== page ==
The court noted, however, that the petitioner presented evidence that the respondent “maintains an active social media account with Facebook.” Finding service on respondent at her last known address to be “impracticable,” the court permitted service on her via Facebook. The court acknowledged that no other published New York state decisions had authorized service of process via social media but cited courts in other jurisdictions that had permitted service on parties via Facebook “in connection with other means of service.” Whoshere, Inc. v. Orun; FTC v. PCC Care.
Ruling that service through the respondent’s Facebook account provided the “best chance” for her to receive notice, the court ordered the petitioner to serve his petition and summons via Facebook and via respondent’s last known address. Among other considerations was recent activity on the respondent’s account in the form of “likes” (a method by which Facebook users express opinions).
Is Service via Facebook Reliable?
“The touchstone for ordering substitute service is the showing that more effective service is not available,” offers Jeffrey G. Close, Chicago, IL, ABA Section of Litigation Pretrial Practice & Discovery Committee. Although courts have more typically allowed for notice by publication in a newspaper, “notice by publication would be less certain and Facebook is not just a substitute for notice by publication, i.e., that the petitioner would post on his page with the ‘hope’ that the respondent would see it. It was important to the decision that petitioner could actually ‘message’ the notice to respondent, similar to email, and confirm it was ‘seen.’ Facebook, accompanied by mail service, appears to be fairly certain of actually reaching respondent in this case and is consistent with due process under the circumstances described in the opinion,” Close continues.
Another Section leader believes the problem with service via Facebook lies in who actually reads the message. “Resorting to service via Facebook can be inherently unreliable because, like email, Facebook does not provide proof that the message was, in fact, received or read by the intended party. As a result, Facebook provides a level of constructive notice for a potential point of challenge a litigator will want to avoid,” cautions Joan K. Archer, Ph.D., Kansas City, MO, Section of Litigation Council member and former cochair of the Section’s Pretrial Practice & Discovery Committee.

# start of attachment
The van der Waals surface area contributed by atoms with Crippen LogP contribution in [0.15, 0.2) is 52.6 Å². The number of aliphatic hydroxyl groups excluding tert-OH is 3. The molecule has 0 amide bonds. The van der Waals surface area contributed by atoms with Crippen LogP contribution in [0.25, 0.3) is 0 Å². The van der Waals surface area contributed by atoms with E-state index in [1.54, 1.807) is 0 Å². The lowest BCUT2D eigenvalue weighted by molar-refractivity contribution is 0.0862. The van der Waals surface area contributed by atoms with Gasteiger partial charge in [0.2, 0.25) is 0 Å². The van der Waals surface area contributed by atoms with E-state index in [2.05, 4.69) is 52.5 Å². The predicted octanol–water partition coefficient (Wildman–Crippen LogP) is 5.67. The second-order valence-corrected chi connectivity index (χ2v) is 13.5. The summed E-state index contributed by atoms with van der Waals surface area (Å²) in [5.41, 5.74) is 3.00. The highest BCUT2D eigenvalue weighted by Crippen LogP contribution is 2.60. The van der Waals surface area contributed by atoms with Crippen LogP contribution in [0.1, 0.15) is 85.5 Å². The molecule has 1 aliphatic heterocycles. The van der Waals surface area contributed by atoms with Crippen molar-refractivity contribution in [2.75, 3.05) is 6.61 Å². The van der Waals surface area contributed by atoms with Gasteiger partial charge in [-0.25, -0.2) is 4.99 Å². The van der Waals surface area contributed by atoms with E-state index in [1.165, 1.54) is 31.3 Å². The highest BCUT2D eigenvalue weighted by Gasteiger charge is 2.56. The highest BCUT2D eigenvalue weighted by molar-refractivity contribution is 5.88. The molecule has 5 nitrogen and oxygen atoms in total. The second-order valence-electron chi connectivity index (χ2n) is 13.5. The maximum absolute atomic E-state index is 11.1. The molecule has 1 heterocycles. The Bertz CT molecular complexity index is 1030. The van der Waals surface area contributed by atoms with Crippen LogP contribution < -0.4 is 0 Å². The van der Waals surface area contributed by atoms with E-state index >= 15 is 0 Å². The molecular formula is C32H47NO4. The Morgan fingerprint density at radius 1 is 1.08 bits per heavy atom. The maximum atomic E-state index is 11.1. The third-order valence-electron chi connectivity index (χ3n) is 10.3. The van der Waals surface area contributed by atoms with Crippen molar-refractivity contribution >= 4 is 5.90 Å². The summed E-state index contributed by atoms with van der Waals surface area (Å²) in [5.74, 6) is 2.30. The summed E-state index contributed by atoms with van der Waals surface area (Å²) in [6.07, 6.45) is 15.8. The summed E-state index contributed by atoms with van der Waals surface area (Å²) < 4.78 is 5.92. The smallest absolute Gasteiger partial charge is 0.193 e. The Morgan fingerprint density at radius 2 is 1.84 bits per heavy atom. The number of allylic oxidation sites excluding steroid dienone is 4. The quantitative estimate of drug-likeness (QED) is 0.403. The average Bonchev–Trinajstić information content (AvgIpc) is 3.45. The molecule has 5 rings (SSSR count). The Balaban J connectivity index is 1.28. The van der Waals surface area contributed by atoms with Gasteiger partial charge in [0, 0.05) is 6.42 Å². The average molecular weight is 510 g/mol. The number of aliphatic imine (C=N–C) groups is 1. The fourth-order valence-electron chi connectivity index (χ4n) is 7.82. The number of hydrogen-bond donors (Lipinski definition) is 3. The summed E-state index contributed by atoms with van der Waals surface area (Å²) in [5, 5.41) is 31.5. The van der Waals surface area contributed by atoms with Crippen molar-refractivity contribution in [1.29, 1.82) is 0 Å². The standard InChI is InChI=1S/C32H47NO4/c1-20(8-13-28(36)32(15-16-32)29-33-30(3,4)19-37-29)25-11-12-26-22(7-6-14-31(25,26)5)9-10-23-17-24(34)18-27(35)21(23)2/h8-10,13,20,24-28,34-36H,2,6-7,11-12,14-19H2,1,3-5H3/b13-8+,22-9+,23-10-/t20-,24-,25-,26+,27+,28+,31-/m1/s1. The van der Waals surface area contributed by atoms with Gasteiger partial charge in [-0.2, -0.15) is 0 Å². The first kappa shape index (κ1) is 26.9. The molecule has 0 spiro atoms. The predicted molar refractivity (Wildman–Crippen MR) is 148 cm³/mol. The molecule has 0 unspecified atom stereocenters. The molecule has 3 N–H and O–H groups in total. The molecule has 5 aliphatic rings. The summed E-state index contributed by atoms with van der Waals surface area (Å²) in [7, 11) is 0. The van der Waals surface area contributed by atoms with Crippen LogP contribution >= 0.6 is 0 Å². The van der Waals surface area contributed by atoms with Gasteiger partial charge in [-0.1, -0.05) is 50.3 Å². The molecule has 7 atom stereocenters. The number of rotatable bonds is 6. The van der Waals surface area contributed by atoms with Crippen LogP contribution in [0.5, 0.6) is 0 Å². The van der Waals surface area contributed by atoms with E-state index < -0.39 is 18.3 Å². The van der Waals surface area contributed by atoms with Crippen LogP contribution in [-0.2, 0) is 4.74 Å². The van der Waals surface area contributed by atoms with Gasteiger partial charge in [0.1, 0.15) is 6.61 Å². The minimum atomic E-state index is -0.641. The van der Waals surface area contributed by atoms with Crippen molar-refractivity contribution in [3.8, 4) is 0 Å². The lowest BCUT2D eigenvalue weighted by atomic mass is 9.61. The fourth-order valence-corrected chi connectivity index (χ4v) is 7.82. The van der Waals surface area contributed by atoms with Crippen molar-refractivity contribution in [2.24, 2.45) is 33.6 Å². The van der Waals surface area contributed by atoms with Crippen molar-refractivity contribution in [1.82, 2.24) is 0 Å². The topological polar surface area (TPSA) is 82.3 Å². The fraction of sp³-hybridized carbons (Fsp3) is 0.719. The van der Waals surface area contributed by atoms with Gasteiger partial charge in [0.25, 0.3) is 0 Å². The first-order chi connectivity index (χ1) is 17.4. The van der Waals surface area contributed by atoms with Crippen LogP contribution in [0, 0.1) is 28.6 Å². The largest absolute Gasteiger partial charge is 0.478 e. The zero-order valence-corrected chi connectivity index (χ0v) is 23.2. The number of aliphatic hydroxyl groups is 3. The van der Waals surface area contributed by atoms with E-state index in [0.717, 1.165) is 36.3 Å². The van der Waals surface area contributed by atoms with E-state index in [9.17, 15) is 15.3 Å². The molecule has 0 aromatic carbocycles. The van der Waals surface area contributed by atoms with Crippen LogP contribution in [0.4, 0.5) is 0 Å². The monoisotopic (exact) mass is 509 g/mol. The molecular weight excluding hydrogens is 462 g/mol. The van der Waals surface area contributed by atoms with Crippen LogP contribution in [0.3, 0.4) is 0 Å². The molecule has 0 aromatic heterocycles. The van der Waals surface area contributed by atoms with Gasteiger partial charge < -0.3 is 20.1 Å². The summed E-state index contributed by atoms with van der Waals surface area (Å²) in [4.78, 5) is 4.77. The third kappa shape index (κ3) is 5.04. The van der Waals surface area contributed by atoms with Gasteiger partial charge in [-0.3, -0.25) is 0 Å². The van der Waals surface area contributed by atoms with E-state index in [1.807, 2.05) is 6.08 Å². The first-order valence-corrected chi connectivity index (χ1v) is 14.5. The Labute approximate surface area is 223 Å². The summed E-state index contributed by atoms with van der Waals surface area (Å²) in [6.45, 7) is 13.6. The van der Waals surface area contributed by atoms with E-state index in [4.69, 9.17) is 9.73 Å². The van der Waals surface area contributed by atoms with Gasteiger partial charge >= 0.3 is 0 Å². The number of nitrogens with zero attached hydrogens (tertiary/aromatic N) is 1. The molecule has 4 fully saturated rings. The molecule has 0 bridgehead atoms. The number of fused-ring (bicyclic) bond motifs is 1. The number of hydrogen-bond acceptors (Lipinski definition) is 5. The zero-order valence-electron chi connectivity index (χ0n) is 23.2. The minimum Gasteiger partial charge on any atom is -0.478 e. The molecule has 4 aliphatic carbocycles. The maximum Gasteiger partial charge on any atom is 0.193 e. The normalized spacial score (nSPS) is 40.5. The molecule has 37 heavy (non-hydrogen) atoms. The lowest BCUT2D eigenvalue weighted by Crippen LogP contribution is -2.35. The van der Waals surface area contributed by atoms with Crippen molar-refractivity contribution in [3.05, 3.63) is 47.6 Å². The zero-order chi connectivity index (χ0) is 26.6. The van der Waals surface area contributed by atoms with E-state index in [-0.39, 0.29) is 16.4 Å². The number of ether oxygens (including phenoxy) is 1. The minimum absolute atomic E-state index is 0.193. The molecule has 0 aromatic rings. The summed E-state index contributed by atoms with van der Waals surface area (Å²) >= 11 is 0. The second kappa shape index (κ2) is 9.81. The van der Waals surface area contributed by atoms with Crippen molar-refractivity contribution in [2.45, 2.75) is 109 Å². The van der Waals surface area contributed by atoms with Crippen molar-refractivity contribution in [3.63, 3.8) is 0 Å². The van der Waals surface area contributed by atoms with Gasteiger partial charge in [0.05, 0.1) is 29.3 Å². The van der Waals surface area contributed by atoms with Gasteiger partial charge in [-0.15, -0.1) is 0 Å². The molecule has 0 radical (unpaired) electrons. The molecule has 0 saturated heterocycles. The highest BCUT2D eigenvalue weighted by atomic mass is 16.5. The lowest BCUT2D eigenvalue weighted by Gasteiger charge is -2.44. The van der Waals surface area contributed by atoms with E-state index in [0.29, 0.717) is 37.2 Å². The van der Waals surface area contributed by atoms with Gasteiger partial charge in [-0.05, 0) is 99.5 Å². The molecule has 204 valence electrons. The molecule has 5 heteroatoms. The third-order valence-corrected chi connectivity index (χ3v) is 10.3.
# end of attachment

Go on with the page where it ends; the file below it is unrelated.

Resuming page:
Authenticating Service Using Facebook Can Be Problematic
“Properly authenticating a social media account can be problematic and provable only if the party served actually shows up in court. Fake social media accounts exist, it is easy to have your social media account hacked, and an account owner can block a message such that the sender will not know that the intended did not receive the service. These circumstances make it difficult to prove who is, in fact, the creator and author of the account, and that [the recipient] received and read the legal papers,” says Archer.
A New York federal court has echoed these concerns, refusing to permit service via Facebook because of insufficient proof that the defendant maintained an account. Fortunato v. Chase Bank USA, N.A. The Fortunato court noted that “anyone can make a Facebook profile using real, fake, or incomplete information, and thus, there is no way for the court to confirm” service. The Court of Appeals of Maryland likewise rejected an attempt to authenticate a defendant’s alleged Facebook account because of the “potential for abuse and manipulation of a social networking site by someone other than its purported creator.” Griffin v. State of Maryland.
Finding that Facebook messaging alone is “not reasonably certain to inform those affected,” the Oklahoma Supreme Court has held that a mother’s use of Facebook is insufficient to message a legal notification to the father that she is pregnant before putting the baby up for adoption. In re Adoption of K.P.M.A.. The dissenting justices disagreed, believing that Facebook is no less reliable than other forms of communication, whether electronic or in-person: “[f]ace-to-face discussions can be denied, letters can remain unopened; and faxes can be lost.”
The Future of Service via Social Media
“The impact service via social media will have on the judicial system will depend upon how many attorneys seek to embrace Facebook as an alternative means of service. Given the problems of proving receipt and authentication when using Facebook, it is not a reliable practice tool, and therefore, in its present state of the art, it is not likely that service via social media will flood the legal system,” says Archer. But Close believes otherwise: “It strikes me that service via social media might be authorized by statute or rule in the not-so-distant future, much as facsimile and subsequently email service of papers has been.” Texas and Florida already have enacted rules permitting service via email, and recently a Texas legislator proposed a bill—not ultimately voted on—that would have permitted substitute service via social media.
Brian Zemil is a team editor for Litigation News.